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Workers from South Africa’s Transport and Allied Workers Union have rejected a compromise pay deal aimed at ending a days-long dispute that threatens to curb the nation’s exports, Johannesburg-based News24 reported.

The deal was suggested by the Commission of Conciliation Mediation and Arbitration as a middle ground between an offer made by Transnet SOC Ltd. and demands from labor unions.

Workers have refused to accept it, pressing on with a demand for a pay increase above inflation, saying anything less would be detrimental to their livelihoods, News24 reported, citing Jack Mazibuko, general secretary of the union that’s also known as Satawu.

Members of the United National Transport Union put down their tools on Oct. 6, and workers belonging to Satawu joined them on Oct. 10. The strike action has severely reduced staff at key ports that export iron ore and coal from South African mines and placed shipments of agricultural goods at risk.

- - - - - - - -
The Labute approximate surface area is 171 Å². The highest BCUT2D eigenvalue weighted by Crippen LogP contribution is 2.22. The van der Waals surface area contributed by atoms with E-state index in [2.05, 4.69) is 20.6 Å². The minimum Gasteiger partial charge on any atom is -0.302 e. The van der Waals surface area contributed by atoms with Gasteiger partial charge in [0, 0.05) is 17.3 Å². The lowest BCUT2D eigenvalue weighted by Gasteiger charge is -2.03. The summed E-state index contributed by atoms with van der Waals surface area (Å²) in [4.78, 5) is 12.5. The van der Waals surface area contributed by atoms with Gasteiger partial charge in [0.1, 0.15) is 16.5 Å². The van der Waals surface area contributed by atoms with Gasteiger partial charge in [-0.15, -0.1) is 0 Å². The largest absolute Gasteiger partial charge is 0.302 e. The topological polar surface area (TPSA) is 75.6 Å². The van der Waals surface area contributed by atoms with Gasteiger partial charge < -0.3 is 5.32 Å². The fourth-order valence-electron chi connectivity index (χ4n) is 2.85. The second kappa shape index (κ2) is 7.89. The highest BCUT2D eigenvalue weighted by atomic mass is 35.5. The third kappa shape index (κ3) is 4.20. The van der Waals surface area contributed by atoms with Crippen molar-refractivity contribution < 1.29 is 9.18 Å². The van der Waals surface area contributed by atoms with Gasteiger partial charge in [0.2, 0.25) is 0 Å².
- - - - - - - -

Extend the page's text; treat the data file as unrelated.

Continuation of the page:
The labor action is another blow to an economy that contracted in the second quarter after rolling blackouts were intensified, and flooding in the country’s east disrupted operations at harbors including the port of Durban, sub-Saharan Africa’s biggest container hub.

Union officials have said employees are open to proposed pay increases of at least 7%, while Transnet has offered a maximum of 5.3%. Calls from Bloomberg to the Satawu offices were not immediately answered Sunday.

(By Adelaide Changole)

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